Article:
When I got my upper body into the tunnel, I found some acceptable ice for my axes, but my feet were still out on the rock with nothing to stand on. I looked at my last piece of protection well below me and tried not to think about what would happen if I fell. Eventually I managed to get my feet in the tunnel and onto better ice so I could place a screw. That’s when it got a lot easier. I climbed up through the tunnel and reached the top of the mushroom, where I dug a hole and buried a rucksack to make an anchor. Then I belayed the rest of the team up.
It was now 8.00 p.m., and we were all very tired. It was too warm to climb the final pitch to the summit, so we spent the night just under it. The two Argentinian teams came up to meet us and we all enjoyed the sunset together. Above us loomed the final pitch of Cerro Torre: It looks like a crown shaped from snow and ice. There was almost no wind, and I went to bed still soaked from the snowfall, but utterly exhausted from a long day of climbing.
Agustín Mailing and Pedro Fina started first on the final morning, attaching wings to their ice axes to get more surface area and get better purchase in the steep snow. Agustín climbed through a tunnel and then entered a groove. He was moving quickly in this terrain. Roger followed him up, then Pablo and me. At first, on the summit, we were full of emotions, falling into each other’s arms, but soon we started discussing our take-off. There was almost no wind, which was perfect, and the take-off area looked good—though it did, as we suspected, seem a bit smaller than it had seemed in Fabi’s photos and videos. Luckily, there was enough space for all three gliders.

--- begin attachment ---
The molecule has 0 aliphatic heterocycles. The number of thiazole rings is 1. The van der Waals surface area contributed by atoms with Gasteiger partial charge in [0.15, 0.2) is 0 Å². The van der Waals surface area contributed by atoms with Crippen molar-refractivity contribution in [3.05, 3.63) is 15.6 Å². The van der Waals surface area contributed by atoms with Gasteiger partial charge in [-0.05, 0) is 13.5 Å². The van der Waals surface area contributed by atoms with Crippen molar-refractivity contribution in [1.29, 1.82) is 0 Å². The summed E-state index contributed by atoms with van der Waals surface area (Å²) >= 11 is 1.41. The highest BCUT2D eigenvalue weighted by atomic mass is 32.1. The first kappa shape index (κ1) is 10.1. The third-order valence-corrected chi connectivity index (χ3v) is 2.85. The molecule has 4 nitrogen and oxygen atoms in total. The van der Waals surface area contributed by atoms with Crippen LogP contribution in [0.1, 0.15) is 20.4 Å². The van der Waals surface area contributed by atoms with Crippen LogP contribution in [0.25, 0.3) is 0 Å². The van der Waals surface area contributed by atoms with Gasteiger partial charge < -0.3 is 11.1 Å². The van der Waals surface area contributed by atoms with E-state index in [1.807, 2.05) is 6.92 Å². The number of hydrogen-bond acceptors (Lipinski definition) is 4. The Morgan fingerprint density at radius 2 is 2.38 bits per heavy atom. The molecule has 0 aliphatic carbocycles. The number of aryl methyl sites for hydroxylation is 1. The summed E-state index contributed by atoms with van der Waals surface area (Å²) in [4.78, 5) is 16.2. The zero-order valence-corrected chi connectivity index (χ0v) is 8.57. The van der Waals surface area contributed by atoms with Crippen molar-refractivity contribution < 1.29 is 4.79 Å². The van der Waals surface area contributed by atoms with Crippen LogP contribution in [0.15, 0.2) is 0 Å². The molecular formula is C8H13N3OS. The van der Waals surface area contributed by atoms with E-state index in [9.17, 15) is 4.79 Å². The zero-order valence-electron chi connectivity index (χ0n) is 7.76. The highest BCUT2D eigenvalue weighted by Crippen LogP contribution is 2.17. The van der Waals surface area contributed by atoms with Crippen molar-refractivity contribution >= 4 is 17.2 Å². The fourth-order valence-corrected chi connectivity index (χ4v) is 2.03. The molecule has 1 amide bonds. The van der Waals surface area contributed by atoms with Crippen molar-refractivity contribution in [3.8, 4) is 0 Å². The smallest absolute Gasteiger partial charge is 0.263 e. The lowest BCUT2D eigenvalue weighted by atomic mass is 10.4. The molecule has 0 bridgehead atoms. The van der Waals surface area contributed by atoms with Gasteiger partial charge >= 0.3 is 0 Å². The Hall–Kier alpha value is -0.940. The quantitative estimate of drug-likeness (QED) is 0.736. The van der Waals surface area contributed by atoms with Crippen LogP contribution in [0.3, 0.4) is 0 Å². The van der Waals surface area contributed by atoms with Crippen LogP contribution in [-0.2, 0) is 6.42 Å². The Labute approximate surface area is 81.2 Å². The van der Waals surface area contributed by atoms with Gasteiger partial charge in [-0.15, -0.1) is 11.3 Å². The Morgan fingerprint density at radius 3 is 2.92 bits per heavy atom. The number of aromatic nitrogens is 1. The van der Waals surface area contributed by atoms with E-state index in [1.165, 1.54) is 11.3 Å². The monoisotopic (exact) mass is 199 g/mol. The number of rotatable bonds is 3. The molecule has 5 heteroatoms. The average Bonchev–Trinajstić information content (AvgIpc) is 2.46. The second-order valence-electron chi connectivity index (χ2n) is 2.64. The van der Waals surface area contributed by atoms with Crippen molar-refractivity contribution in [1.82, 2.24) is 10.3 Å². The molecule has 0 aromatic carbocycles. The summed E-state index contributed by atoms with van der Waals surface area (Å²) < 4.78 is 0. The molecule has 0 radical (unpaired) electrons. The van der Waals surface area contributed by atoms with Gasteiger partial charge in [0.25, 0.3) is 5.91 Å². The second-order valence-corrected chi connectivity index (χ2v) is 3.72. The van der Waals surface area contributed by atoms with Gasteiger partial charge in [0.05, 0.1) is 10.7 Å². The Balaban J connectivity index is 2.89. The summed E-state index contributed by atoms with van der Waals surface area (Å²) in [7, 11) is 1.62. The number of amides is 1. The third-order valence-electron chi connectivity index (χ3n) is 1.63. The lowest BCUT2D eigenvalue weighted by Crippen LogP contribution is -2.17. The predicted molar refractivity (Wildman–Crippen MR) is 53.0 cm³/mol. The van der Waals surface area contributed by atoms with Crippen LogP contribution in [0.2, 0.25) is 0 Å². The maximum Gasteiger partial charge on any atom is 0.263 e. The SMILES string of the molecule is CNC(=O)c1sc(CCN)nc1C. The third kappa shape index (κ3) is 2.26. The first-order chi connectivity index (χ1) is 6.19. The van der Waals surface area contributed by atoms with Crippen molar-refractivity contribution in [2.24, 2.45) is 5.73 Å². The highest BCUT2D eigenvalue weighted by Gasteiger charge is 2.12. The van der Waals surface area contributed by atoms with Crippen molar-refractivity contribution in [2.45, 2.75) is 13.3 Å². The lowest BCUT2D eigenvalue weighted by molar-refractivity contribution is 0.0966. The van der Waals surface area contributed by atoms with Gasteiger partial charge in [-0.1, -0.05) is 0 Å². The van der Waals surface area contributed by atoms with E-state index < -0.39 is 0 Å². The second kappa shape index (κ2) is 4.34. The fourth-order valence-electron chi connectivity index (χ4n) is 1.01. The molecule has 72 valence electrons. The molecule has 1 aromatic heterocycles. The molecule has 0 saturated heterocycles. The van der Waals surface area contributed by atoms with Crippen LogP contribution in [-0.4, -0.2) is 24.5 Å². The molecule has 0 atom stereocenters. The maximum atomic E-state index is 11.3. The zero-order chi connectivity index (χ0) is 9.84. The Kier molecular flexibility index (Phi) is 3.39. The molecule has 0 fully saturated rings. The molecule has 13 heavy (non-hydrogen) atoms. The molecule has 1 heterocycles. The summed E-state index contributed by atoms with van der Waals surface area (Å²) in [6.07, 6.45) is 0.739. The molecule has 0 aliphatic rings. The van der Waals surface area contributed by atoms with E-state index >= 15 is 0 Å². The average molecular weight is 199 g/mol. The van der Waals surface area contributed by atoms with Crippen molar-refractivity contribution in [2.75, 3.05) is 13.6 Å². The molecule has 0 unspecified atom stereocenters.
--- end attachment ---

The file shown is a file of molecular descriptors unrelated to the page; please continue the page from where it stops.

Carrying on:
Pablo planned to go first, followed by Roger, then me. I was very glad that there were two more climbing parties behind us, planning to descend on foot, which meant I wasn’t alone on the summit after the other two were in the air.
By the time Pablo was ready, a bit of tailwind had sprung up, so he waited for a while for the wind to change. I walked over to hold his glider when it started to fold in on itself. The tailwind stopped and Pablo announced, “OK, I go,” and started running. The wing came up perfectly, and he ran off the edge, yelling “Yeeehaaa.” A few moments later, Roger did the same. Both disappeared quite quickly into the blue sky.